Not sure whether this belongs here or in the Gardening & Landscaping StackExchange, but here goes...

According to maps provided in the paper Present and future Köppen-Geiger climate classification maps at 1-km resolution which assumes no reduction in greenhouse gas emissions, by the end of the century climates (for example) suitable for Theobroma cacao (with rigorous irrigation) and Cocos nucifera may extend at least to Porto Santo Island (33.08(3)°), the latter possibly to the Azores (38°) given that they are more tolerant of anemic winter heat than frost, for Carnegiea gigantea Northeast Kazakhstan (43.208(3)°), for Olea europaea North-Central Iceland (66.525°), for Malus domesticus Knivskjellodden (71.18(5)°), for Trachycarpus takil Knivskjellodden (71.18(5)°) or potentially even Southwestern Svalbard (77.5(3)°), and for trees in general the Eureka area on Ellesmere Island (79.48(3)°).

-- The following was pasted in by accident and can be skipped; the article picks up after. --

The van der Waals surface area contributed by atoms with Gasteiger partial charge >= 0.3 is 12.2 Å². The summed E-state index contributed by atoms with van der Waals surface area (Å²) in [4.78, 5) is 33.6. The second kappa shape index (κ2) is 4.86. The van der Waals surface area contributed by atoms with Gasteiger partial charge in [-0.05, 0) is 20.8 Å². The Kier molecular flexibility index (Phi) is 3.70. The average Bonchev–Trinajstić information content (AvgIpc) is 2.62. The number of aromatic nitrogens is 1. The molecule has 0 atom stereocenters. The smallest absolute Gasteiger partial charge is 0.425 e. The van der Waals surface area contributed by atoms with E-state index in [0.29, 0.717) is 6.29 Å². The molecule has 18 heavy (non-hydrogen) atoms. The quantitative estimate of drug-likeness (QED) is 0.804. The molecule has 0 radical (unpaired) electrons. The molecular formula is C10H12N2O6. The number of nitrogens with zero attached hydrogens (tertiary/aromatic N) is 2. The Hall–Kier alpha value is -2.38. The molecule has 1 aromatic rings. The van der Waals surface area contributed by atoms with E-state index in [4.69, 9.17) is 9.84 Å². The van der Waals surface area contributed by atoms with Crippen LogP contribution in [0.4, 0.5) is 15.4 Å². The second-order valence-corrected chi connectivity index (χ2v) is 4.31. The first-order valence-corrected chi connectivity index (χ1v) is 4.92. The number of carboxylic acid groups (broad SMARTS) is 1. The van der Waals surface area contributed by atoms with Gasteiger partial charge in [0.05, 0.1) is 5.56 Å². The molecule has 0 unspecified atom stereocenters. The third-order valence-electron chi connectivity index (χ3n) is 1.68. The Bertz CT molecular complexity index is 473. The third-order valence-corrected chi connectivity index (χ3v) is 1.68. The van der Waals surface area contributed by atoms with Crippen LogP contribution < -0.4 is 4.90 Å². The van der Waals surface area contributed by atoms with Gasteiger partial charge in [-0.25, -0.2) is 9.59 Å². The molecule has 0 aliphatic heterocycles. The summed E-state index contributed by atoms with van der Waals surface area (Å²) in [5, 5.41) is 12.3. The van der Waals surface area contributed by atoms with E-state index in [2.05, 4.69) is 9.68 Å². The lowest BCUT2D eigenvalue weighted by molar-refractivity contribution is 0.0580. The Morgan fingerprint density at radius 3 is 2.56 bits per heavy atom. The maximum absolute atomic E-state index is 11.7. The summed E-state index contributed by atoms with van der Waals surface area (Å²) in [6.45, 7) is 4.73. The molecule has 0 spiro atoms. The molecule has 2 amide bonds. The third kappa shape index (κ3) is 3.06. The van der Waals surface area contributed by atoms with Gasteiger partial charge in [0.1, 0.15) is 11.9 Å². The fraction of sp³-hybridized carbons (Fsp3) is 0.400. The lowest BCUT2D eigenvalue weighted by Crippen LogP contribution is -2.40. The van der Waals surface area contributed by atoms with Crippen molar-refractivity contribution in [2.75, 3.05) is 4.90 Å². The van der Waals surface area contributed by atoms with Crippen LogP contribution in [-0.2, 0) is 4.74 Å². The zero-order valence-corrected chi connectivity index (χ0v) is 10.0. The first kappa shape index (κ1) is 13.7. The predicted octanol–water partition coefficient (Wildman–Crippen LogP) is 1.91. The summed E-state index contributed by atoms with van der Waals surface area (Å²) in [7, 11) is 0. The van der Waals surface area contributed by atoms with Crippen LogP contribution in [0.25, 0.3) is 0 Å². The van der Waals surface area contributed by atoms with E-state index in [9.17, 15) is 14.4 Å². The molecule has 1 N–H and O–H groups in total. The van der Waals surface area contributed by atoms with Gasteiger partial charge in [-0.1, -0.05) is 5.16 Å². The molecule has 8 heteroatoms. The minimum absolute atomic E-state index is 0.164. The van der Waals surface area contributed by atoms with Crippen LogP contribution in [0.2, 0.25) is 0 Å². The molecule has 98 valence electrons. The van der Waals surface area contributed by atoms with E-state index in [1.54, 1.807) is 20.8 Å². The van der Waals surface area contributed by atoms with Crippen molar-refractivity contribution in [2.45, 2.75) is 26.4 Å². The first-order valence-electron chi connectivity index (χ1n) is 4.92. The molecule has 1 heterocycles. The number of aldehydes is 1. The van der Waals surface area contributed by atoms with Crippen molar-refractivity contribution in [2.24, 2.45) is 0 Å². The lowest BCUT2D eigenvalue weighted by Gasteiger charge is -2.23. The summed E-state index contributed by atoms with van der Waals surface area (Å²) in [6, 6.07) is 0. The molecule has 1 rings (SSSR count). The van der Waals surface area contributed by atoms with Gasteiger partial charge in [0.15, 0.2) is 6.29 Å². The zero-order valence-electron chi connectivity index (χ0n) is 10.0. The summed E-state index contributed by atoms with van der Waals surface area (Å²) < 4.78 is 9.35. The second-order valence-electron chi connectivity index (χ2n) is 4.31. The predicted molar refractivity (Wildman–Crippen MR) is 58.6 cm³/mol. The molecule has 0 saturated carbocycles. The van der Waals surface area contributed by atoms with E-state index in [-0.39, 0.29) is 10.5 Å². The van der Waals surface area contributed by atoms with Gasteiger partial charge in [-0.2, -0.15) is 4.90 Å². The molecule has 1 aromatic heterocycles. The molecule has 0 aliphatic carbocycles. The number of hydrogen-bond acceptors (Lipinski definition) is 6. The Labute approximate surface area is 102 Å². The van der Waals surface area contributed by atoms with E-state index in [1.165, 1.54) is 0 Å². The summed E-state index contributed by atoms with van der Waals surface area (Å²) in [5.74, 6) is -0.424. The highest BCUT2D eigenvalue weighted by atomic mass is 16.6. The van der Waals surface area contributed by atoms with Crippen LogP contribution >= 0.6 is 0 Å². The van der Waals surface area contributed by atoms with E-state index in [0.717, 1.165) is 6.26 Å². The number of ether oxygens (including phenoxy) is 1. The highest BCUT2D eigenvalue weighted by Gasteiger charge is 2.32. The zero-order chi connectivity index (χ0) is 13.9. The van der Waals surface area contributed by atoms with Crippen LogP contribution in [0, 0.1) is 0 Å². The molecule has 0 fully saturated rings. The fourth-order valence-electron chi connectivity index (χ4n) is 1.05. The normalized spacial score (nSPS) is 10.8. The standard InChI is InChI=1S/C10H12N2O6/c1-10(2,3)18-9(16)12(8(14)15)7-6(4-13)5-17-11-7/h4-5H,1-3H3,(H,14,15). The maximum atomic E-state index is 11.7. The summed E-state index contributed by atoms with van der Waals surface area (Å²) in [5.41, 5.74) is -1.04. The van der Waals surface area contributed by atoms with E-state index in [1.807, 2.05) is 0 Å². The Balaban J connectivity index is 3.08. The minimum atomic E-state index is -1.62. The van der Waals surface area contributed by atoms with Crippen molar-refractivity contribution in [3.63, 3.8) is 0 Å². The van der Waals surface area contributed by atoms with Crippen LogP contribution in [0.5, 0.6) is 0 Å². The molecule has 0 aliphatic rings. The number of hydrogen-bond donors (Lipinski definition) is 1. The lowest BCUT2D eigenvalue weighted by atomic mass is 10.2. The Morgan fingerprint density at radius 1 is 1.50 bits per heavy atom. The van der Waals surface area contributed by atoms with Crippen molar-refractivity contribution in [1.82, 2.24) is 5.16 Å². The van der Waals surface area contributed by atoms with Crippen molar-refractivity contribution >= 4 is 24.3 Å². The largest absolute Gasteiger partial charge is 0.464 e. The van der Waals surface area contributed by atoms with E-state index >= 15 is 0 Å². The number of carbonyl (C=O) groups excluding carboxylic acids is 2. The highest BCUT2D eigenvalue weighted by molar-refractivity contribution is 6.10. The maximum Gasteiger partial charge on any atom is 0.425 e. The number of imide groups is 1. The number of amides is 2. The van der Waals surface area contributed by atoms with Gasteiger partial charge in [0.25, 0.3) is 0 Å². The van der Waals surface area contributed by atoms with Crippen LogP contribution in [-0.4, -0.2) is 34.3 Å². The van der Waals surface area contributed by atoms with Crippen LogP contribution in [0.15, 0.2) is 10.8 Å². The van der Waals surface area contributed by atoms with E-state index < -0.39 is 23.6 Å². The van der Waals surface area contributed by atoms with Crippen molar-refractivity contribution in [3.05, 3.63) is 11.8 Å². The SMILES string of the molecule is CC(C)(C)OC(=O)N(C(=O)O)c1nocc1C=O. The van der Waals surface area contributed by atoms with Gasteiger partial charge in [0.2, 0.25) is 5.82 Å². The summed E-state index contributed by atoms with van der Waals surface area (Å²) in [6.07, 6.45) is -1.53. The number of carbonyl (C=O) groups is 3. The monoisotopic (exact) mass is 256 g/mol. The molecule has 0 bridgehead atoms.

However, even though poleward areas may become suitable for species previously restricted to areas closer to the equator in terms of their thermal and precipitation profile, they may not in terms of their solar profile. I mean, while a Windmill palm would be able to accept the mid-10s °C summers and slightly-above-freezing winters of future Finnmark, would it accept the month of darkness and low solar angle except in mid-summer? Would olives tolerate the midnight sun? Would coconuts withstand the sub-30° zenith angles of the mid-latitude winter? This question could also apply to the extreme low latitude limits of species; for example, could hemiboreal Hol/Nearctic winter-deciduous trees live in the modern Southern Altiplano where average monthly temperatures are vaguely similar but the latitude is inside the tropics?

So... Have there been any studies on the potential latitudinal limits for different plant species? They don't have to be for the species I've mentioned, those were just examples.


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